There’s a contemporary notion going on in American architecture. It resurges every few years, and the movement is afoot right now,” architect Marc Camens says. When Camens is inclined to expound on the intersection of history, philosophy, psychology and architecture, we’re going to learn something, and one of those magic moments is about to happen.
“My theory is the contemporary world is always in our sight; it’s always on our computers, so it’s appealing now. But you have to be careful with it; though it’s current and fresh, it’s also a moment in time,” Camens says. “Contemporary design can feel cold and sterile if you leave out elements that humans are hardwired to love. For example, if you draw your hand classically, you’d draw all the lines and creases. If you draw your hand in a contemporary way, you’d only draw the outline. Our psyches need the lines and creases, we need the texture, but contemporary design takes that out.”
Camens is giving us this lesson because we’re visiting his latest project, a 5,000-square-foot coastal shingle-style home on Kiawah Island with some prominent contemporary elements. This is a bit of a surprise. Almost from its inception, Kiawah Island had stringent ARB regulations about architectural style; in the past, contemporary elements were not allowed. Recently, the ARB relaxed its position, and more and more islanders are asking for contemporary design when they build.
Contemporary design, by definition, “belongs to the present.” It doesn’t refer to a specific period; instead, it’s constantly evolving to incorporate what’s popular at the moment. In its current iteration, it’s primarily informed by simplicity, function, nature and sustainability—sometimes with a bit of bling. However, simplicity and functionality have also been interpreted as “only the bare essentials,” which is when a home feels sterile or institutional.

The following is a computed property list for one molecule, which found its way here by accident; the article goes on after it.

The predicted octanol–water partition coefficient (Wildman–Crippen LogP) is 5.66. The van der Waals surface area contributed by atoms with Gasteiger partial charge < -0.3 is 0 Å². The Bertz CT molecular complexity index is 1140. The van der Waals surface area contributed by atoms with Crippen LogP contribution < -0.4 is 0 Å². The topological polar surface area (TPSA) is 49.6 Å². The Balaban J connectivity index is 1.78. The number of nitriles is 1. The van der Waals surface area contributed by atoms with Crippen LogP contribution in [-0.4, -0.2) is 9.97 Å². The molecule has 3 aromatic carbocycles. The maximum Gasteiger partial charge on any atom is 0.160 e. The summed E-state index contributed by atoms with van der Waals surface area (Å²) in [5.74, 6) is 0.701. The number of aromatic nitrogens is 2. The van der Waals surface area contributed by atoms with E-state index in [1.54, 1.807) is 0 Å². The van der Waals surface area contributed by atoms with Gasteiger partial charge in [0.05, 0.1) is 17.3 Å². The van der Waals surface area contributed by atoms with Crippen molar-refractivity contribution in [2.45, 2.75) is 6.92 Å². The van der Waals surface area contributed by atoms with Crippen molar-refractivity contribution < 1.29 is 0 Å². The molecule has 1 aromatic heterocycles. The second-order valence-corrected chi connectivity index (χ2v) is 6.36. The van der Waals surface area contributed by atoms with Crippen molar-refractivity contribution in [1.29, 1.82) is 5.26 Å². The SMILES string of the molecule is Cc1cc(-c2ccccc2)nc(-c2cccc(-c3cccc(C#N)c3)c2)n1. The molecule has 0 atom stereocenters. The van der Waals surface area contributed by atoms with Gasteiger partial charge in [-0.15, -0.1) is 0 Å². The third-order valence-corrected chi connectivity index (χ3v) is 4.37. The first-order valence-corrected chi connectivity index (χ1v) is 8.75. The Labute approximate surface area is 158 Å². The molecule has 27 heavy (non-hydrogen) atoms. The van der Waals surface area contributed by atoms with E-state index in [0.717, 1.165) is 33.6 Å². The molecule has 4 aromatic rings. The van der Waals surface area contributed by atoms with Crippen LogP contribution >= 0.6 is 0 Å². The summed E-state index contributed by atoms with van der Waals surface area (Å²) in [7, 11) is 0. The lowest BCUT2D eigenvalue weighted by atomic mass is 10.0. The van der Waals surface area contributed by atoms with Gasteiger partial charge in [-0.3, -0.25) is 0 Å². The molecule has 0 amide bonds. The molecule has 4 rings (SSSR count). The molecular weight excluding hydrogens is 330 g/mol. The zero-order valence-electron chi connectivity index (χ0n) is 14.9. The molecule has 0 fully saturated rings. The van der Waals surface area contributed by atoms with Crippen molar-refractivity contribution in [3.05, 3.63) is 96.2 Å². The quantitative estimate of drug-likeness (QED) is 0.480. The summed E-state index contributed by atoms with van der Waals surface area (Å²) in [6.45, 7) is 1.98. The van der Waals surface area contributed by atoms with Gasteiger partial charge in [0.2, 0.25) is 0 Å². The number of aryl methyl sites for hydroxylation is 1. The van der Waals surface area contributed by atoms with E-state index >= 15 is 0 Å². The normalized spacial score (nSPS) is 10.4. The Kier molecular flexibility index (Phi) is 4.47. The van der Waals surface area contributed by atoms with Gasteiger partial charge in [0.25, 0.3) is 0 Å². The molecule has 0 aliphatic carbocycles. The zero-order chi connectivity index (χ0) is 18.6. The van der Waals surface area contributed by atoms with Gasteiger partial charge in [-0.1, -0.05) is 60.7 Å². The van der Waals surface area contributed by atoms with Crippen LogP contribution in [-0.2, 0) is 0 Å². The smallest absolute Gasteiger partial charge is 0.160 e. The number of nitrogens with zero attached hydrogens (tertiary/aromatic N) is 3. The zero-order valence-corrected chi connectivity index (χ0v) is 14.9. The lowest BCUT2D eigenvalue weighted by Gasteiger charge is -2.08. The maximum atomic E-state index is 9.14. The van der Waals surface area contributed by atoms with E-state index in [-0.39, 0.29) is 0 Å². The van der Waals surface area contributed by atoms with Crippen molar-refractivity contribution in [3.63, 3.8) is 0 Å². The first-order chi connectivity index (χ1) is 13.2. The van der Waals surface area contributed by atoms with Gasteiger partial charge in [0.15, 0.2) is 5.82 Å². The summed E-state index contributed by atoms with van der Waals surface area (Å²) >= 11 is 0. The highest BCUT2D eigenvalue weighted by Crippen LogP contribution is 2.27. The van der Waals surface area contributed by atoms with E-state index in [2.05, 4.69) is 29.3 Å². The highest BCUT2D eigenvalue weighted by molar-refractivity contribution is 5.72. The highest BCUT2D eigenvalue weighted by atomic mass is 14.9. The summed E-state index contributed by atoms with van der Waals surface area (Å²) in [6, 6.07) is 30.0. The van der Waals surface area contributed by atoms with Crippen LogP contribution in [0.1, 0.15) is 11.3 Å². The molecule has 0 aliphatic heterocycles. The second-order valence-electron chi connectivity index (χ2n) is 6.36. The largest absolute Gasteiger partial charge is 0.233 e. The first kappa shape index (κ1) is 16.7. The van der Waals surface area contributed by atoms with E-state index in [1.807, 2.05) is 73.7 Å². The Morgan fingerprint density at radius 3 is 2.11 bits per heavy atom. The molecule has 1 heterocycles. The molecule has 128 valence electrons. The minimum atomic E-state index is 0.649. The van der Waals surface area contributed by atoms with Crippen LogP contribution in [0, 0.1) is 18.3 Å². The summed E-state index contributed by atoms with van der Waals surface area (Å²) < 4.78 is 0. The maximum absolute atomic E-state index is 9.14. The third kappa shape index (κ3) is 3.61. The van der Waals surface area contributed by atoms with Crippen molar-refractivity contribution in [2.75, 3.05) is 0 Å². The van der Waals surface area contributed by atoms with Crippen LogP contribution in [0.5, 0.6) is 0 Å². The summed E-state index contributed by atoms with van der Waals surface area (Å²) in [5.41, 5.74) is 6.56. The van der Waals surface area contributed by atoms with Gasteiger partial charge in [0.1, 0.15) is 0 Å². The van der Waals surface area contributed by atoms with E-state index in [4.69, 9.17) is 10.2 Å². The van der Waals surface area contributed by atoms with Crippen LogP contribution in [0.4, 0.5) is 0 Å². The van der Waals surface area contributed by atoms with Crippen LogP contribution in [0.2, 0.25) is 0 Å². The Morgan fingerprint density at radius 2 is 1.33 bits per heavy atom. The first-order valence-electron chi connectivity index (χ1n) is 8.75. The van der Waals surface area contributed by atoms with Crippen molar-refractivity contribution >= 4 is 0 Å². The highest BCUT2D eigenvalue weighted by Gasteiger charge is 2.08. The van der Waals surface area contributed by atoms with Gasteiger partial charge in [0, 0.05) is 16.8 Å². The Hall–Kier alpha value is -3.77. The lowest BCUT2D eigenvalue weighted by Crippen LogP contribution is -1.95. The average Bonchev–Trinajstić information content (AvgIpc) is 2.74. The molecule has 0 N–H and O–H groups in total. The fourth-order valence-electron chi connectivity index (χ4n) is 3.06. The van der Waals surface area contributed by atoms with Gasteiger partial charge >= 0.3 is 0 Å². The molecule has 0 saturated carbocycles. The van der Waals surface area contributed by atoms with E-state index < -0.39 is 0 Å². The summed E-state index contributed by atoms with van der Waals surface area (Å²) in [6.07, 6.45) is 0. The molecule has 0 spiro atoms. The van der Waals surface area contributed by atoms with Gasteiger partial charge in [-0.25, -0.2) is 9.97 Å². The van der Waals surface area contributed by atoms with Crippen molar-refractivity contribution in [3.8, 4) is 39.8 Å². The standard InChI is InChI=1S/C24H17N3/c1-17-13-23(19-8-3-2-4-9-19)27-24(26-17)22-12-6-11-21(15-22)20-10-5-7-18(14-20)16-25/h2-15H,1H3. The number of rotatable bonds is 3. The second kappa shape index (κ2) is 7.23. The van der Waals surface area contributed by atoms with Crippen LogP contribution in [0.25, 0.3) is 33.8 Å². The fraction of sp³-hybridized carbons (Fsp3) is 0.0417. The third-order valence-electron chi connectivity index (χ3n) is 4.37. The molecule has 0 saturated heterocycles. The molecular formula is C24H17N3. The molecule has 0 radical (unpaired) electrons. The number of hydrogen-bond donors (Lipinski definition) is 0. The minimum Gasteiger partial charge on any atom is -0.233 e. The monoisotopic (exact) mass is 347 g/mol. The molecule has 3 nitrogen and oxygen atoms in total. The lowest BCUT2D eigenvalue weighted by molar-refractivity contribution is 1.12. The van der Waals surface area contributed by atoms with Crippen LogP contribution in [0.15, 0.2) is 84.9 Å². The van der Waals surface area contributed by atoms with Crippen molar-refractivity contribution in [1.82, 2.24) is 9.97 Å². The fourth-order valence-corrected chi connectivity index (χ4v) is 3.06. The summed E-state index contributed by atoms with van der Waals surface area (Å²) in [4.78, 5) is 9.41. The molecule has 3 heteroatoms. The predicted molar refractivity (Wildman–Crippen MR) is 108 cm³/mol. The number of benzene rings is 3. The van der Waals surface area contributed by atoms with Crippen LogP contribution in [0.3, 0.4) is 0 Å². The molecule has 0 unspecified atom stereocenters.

As an architect, Camens has a wide range but is best known for his graceful Adirondack or camp-style estate homes that embrace family, friends and nature. His signature elements, such as symmetry, elegant wood beams and refined woodwork, are decidedly classical. To Camens, simplicity—even the barest of essentials—means the mind and the eye are pleased with every detail.
For this project, his clients wanted a contemporary spin on the traditional Kiawah home. Embracing nature was a must, and they liked the clean lines of contemporary style, but they also wanted comfort and charm. “We wanted to figure out how to get the contemporary aesthetic but have it feel warm and inviting at the same time,” the homeowner says.
Camens understood the request and was able to translate it. “Everyone loves classical buildings because they share symmetry with nature,” he says. “It’s emotional, it comes from the heart, and it’s passed down through generations. It has a heart and soul that people identify with, even if they don’t know why. We all love Downtown Charleston architecture because it’s classical; it hits your soul and will continue to stand the test of time. If a building is too contemporary, it won’t matter in a few years, and you won’t be able to relate to it. You can have a balance, though.”
To say that Camens takes his design seriously is an understatement. He’s been known to camp out on empty plots to see how it feels at different times of the day or spend the weekend with clients in their current homes so he can see how they live in a house. Going the extra mile pays off because his finished projects have the classical heart and soul that we’re hardwired to feel good around, regardless of architectural style or materiality.
Besides contemporary elements, the clients like to entertain and wanted a home with the right scale for two people but that could grow into many visitors. A quiet office away from more public areas was essential, as was a billiard room. They also wanted to maximize the view and have lots of natural light. The dilemma of the house is it sits on a very narrow lot that comes to a point, providing a few design challenges for the architect to solve.